Many sports involve repetitive movements, such as kicking, twisting, or turning. Football, soccer, basketball, tennis, and hockey all come to mind. They can often lead to groin pain, which can lead to a diagnosis from your doctor of a possible sports hernia.
The problem is, most sports hernias are not true hernias, where an organ or fatty tissue squeeze through a weak spot in a surrounding muscle or connective tissue. So, opting for traditional hernia surgery to address a sports hernia probably won’t help the problem at all.
Dr. Jacob is a hernia specialist. He won’t mistake a sports hernia for a true hernia, and he can treat your pain with methods that will actually correct the situation instead of simply putting a band-aid on it.
What is a sports hernia?
Sports hernias are not actually hernias at all. They are soft tissue injuries that occur in the groin area. A sports hernia is a strain or tear of any soft tissues (muscles, tendons, ligaments) in the lower abdomen or groin area. Because different tissues are involved, these hernias are often called by their clinical name, athletic pubalgia. They may lead to the development of a traditional hernia, but this isn’t the original problem.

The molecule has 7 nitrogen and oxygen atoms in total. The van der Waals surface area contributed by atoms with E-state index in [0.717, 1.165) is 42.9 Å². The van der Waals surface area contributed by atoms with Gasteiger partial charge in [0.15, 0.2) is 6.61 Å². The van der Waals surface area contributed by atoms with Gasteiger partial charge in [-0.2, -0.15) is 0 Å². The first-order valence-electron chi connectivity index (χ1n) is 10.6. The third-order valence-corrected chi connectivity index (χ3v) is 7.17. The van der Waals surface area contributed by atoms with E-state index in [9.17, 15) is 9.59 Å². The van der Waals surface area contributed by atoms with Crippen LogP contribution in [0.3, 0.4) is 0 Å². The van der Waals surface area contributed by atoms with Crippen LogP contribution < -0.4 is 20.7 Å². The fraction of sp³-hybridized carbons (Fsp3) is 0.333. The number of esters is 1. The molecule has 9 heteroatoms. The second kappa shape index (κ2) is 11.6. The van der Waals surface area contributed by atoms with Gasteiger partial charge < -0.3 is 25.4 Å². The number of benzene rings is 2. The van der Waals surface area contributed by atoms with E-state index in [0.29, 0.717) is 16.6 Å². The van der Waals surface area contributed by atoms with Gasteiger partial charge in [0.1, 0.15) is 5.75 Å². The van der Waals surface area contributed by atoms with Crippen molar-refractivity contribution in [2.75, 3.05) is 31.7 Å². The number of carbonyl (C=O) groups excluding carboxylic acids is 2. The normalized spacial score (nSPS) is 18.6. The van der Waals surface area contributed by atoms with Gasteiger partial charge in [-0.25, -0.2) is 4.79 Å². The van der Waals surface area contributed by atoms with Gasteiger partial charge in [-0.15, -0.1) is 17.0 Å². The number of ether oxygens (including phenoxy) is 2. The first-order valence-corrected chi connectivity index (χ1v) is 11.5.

What are the symptoms of a sports hernia?
The pain that comes from a sports hernia is sudden and severe. This pain will moderate with rest, but it returns when the patient resumes the twisting movements involved in the sport.
Unlike an inguinal hernia where the small intestine pushes through the abdominal wall and creates a visible bulge, this does not happen with a sports hernia. Over time a sports hernia may lead to the development of an inguinal hernia.
These are the symptoms you’ve suffered an athletic pubalgia:
- Sudden, severe localized pain in the groin
- Pain during twisting movements of the abdomen
- Tenderness in the upper thigh or lower abdomen
- Pain on one side of the groin
- Pain lessens with rest but returns during physical activity
What causes a sports hernia?
Explosive or repetitive motions that require twisting of the pelvis cause sports hernias. These kinds of movements are common in football, soccer, hockey, rugby, skiing, running, and hurdling, as the upper body twists against the lower body. These forces lead to tears in the corresponding soft tissues in the lower abdomen or groin. The tendons that attach the oblique muscles to the pubic bone are especially vulnerable to these tears. The tendons that attach the thigh muscles to the pubic bone can also stretch or tear.